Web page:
"It will never be her." Her words resonated, hanging in the silence between them.

Naveen stood upright. I know, he thought. He did know. He felt hurt and cheated too. He was equally as excited for the baby to come. A little princess, a little heir to the throne. Three years ago, if anyone would have told him that he was going to get married, tied down to one woman, start a family with said woman, with every ounce of his being he would laughed in their faces. But, through living it, he realized how much the baby's death truly affected him. It was more than just feeling the pain of any empathetic human being. His pain came from his own personal transformation. It came from being so close to having his own little daughter and having his fatherhood snatched away from him at the same time.

Naveen picked up his plate, and reached for his wife's plate to empty them the kitchen. He was surprised when he felt her hand on his shoulder.

Hesitating, Tiana said, "I'd still like to eat the breakfast my dearly beloved husband prepared for me, if he wouldn't mind."

Was that a smile on her face? Maybe not a full fledged smile, but a little smirk was peeking through her clouded face, for the first time in months. She wiped her cheek with her hand. He put the dishes back on the table, and sat across from her.

"I have been waiting for your smile for many months," he said, grinning. "I am still waiting for the sun to rise in your eyes."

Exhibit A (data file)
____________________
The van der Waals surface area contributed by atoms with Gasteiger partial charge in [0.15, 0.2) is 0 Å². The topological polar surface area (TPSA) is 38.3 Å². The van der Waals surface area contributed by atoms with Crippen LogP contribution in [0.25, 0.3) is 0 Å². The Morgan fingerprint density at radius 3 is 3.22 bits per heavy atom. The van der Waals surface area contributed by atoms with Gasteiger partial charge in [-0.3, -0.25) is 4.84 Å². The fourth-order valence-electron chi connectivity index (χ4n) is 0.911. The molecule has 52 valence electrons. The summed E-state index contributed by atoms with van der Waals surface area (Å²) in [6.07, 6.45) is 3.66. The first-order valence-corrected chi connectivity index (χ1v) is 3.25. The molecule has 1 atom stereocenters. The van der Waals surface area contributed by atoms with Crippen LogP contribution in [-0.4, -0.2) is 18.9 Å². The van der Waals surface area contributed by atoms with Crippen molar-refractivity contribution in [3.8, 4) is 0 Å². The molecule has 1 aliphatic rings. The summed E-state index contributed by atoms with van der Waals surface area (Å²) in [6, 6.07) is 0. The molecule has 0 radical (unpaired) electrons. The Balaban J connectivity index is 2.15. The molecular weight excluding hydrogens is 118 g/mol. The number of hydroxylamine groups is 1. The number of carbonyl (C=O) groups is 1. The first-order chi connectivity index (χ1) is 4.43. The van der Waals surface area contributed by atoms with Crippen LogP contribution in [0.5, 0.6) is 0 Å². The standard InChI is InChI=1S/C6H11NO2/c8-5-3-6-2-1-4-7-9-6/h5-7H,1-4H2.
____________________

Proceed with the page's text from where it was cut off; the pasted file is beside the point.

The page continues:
"Me too," she whispered, under her breath. Tiana's eyes rose to meet Naveen's. "I love you, so much."

"And I love you, too, my darling." Tiana reached across the table to hold her husband's hand.

"I know I haven't said it enough," she said. "Especially as of recently. But I need you to know: I love you, Naveen."

"I know," he said, although he admitted to himself that he had his insecure doubts. He smiled at her, as she held a spoonful of his fruits to her mouth.

"Have I ever told you that you're a pretty good mincer?"

"I do believe those words came out of your mouth, once or twice."

"You might actually give me a run for my money."


"No," she said, almost smiling. There was a hint of that smirk again.

Naveen was sure he was beginning to see a glimmer of sunlight shining in Tiana's eyes. For sure, the makings of a sunrise were starting to take shape.

-2463 words-

Author's Note: Whoah...first fanfiction for Princess and the Frog (wonderful, wonderful film.); first fanfiction for anything in a while! Wow. It was a really sad one (sorry about that), and it's probably going to end up being a one shot, but I do have some half-baked ideas of where I'd like to take this...

Read, review and critique, please!